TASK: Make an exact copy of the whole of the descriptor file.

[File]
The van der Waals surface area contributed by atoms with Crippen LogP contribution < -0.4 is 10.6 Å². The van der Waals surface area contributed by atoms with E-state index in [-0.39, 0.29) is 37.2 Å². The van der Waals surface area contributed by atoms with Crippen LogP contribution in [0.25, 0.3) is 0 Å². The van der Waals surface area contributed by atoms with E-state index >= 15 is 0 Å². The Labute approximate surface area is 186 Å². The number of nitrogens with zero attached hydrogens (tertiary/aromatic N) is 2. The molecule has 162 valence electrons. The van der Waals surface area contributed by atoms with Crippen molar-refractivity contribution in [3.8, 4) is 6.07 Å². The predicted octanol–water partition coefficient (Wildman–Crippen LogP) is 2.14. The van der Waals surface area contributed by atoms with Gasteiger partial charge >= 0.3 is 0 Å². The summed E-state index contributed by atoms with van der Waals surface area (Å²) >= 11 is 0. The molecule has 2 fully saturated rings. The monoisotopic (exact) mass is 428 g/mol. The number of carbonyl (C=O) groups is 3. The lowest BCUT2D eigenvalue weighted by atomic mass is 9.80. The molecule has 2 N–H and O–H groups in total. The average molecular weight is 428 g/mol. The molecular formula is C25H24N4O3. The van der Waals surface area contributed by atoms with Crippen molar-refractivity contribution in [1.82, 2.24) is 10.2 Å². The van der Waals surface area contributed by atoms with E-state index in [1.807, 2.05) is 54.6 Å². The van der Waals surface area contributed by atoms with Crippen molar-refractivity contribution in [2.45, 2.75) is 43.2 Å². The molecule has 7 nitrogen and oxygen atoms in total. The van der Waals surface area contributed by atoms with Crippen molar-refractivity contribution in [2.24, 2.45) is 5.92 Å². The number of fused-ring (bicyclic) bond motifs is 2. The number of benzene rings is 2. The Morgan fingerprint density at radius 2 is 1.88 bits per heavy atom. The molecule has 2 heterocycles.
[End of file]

The van der Waals surface area contributed by atoms with Crippen LogP contribution < -0.4 is 10.6 Å². The van der Waals surface area contributed by atoms with E-state index in [-0.39, 0.29) is 37.2 Å². The van der Waals surface area contributed by atoms with Crippen LogP contribution in [0.25, 0.3) is 0 Å². The van der Waals surface area contributed by atoms with E-state index >= 15 is 0 Å². The Labute approximate surface area is 186 Å². The number of nitrogens with zero attached hydrogens (tertiary/aromatic N) is 2. The molecule has 162 valence electrons. The van der Waals surface area contributed by atoms with Crippen molar-refractivity contribution in [3.8, 4) is 6.07 Å². The predicted octanol–water partition coefficient (Wildman–Crippen LogP) is 2.14. The van der Waals surface area contributed by atoms with Gasteiger partial charge >= 0.3 is 0 Å². The summed E-state index contributed by atoms with van der Waals surface area (Å²) >= 11 is 0. The molecule has 2 fully saturated rings. The monoisotopic (exact) mass is 428 g/mol. The number of carbonyl (C=O) groups is 3. The lowest BCUT2D eigenvalue weighted by atomic mass is 9.80. The molecule has 2 N–H and O–H groups in total. The average molecular weight is 428 g/mol. The molecular formula is C25H24N4O3. The van der Waals surface area contributed by atoms with Crippen molar-refractivity contribution in [1.82, 2.24) is 10.2 Å². The van der Waals surface area contributed by atoms with E-state index in [1.807, 2.05) is 54.6 Å². The van der Waals surface area contributed by atoms with Crippen molar-refractivity contribution in [2.45, 2.75) is 43.2 Å². The molecule has 7 nitrogen and oxygen atoms in total. The van der Waals surface area contributed by atoms with Crippen molar-refractivity contribution in [2.24, 2.45) is 5.92 Å². The number of fused-ring (bicyclic) bond motifs is 2. The number of benzene rings is 2. The Morgan fingerprint density at radius 2 is 1.88 bits per heavy atom. The molecule has 2 heterocycles.